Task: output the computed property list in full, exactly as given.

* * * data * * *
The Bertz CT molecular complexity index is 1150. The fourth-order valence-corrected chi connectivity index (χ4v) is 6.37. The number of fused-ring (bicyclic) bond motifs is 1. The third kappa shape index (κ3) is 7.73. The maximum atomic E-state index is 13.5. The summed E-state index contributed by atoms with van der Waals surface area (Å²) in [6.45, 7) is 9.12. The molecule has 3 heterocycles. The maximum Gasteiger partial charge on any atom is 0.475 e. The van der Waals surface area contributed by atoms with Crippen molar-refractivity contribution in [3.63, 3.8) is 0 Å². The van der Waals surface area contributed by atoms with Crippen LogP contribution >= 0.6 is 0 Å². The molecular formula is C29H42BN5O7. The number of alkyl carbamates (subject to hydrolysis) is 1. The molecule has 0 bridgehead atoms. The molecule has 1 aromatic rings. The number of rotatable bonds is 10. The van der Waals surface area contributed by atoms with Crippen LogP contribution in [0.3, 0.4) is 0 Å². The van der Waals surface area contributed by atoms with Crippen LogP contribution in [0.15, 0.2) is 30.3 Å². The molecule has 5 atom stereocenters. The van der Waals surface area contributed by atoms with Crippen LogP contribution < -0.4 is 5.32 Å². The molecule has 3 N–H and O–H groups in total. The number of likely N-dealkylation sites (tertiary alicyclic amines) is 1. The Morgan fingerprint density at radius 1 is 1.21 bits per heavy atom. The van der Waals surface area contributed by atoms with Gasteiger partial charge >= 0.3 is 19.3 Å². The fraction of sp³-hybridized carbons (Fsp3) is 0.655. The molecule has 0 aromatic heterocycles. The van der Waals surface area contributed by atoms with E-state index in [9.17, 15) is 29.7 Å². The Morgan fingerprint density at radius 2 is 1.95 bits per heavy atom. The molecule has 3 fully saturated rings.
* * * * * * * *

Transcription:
The Bertz CT molecular complexity index is 1150. The fourth-order valence-corrected chi connectivity index (χ4v) is 6.37. The number of fused-ring (bicyclic) bond motifs is 1. The third kappa shape index (κ3) is 7.73. The maximum atomic E-state index is 13.5. The summed E-state index contributed by atoms with van der Waals surface area (Å²) in [6.45, 7) is 9.12. The molecule has 3 heterocycles. The maximum Gasteiger partial charge on any atom is 0.475 e. The van der Waals surface area contributed by atoms with Crippen molar-refractivity contribution in [3.63, 3.8) is 0 Å². The van der Waals surface area contributed by atoms with Crippen LogP contribution >= 0.6 is 0 Å². The molecular formula is C29H42BN5O7. The number of alkyl carbamates (subject to hydrolysis) is 1. The molecule has 0 bridgehead atoms. The molecule has 1 aromatic rings. The number of rotatable bonds is 10. The van der Waals surface area contributed by atoms with Crippen LogP contribution in [0.3, 0.4) is 0 Å². The van der Waals surface area contributed by atoms with Crippen LogP contribution in [0.15, 0.2) is 30.3 Å². The molecule has 5 atom stereocenters. The van der Waals surface area contributed by atoms with Crippen LogP contribution < -0.4 is 5.32 Å². The molecule has 3 N–H and O–H groups in total. The number of likely N-dealkylation sites (tertiary alicyclic amines) is 1. The Morgan fingerprint density at radius 1 is 1.21 bits per heavy atom. The van der Waals surface area contributed by atoms with Gasteiger partial charge >= 0.3 is 19.3 Å². The fraction of sp³-hybridized carbons (Fsp3) is 0.655. The molecule has 0 aromatic heterocycles. The van der Waals surface area contributed by atoms with E-state index in [9.17, 15) is 29.7 Å². The Morgan fingerprint density at radius 2 is 1.95 bits per heavy atom. The molecule has 3 fully saturated rings.